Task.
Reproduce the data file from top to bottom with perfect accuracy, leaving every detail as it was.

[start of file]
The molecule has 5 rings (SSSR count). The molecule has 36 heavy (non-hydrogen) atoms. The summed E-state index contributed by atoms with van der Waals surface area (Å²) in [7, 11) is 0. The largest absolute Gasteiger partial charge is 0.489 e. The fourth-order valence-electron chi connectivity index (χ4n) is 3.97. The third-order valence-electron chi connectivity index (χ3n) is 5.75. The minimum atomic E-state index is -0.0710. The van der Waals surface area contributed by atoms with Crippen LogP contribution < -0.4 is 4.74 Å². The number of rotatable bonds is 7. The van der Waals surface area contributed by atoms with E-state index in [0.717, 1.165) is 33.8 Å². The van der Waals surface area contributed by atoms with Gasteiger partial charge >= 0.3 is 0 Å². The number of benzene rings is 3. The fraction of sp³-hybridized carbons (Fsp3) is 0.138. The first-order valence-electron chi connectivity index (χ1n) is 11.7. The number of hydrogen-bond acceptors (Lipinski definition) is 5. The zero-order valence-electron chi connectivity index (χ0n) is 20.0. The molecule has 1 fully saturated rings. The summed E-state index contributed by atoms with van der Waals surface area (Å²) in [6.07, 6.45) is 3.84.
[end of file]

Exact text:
The molecule has 5 rings (SSSR count). The molecule has 36 heavy (non-hydrogen) atoms. The summed E-state index contributed by atoms with van der Waals surface area (Å²) in [7, 11) is 0. The largest absolute Gasteiger partial charge is 0.489 e. The fourth-order valence-electron chi connectivity index (χ4n) is 3.97. The third-order valence-electron chi connectivity index (χ3n) is 5.75. The minimum atomic E-state index is -0.0710. The van der Waals surface area contributed by atoms with Crippen LogP contribution < -0.4 is 4.74 Å². The number of rotatable bonds is 7. The van der Waals surface area contributed by atoms with E-state index in [0.717, 1.165) is 33.8 Å². The van der Waals surface area contributed by atoms with Gasteiger partial charge >= 0.3 is 0 Å². The number of benzene rings is 3. The fraction of sp³-hybridized carbons (Fsp3) is 0.138. The first-order valence-electron chi connectivity index (χ1n) is 11.7. The number of hydrogen-bond acceptors (Lipinski definition) is 5. The zero-order valence-electron chi connectivity index (χ0n) is 20.0. The molecule has 1 fully saturated rings. The summed E-state index contributed by atoms with van der Waals surface area (Å²) in [6.07, 6.45) is 3.84.